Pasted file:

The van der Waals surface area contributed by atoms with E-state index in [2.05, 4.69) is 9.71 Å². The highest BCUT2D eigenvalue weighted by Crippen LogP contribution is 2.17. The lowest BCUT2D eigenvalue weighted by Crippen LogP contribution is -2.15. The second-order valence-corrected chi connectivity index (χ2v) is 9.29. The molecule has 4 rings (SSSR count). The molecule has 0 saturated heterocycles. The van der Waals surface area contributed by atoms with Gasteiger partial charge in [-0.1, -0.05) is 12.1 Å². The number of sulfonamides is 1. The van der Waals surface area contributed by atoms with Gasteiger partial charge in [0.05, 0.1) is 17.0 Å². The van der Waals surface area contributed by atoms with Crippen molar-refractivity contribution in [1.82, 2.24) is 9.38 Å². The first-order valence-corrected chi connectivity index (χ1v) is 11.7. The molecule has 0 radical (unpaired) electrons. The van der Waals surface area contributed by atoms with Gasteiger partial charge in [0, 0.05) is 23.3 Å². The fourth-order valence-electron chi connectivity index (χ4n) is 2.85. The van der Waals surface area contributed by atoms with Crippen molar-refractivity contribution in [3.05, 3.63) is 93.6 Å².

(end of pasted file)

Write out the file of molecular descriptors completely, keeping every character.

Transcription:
The van der Waals surface area contributed by atoms with E-state index in [2.05, 4.69) is 9.71 Å². The highest BCUT2D eigenvalue weighted by Crippen LogP contribution is 2.17. The lowest BCUT2D eigenvalue weighted by Crippen LogP contribution is -2.15. The second-order valence-corrected chi connectivity index (χ2v) is 9.29. The molecule has 4 rings (SSSR count). The molecule has 0 saturated heterocycles. The van der Waals surface area contributed by atoms with Gasteiger partial charge in [-0.1, -0.05) is 12.1 Å². The number of sulfonamides is 1. The van der Waals surface area contributed by atoms with Gasteiger partial charge in [0.05, 0.1) is 17.0 Å². The van der Waals surface area contributed by atoms with Crippen molar-refractivity contribution in [1.82, 2.24) is 9.38 Å². The first-order valence-corrected chi connectivity index (χ1v) is 11.7. The molecule has 0 radical (unpaired) electrons. The van der Waals surface area contributed by atoms with Gasteiger partial charge in [0, 0.05) is 23.3 Å². The fourth-order valence-electron chi connectivity index (χ4n) is 2.85. The van der Waals surface area contributed by atoms with Crippen molar-refractivity contribution in [3.05, 3.63) is 93.6 Å².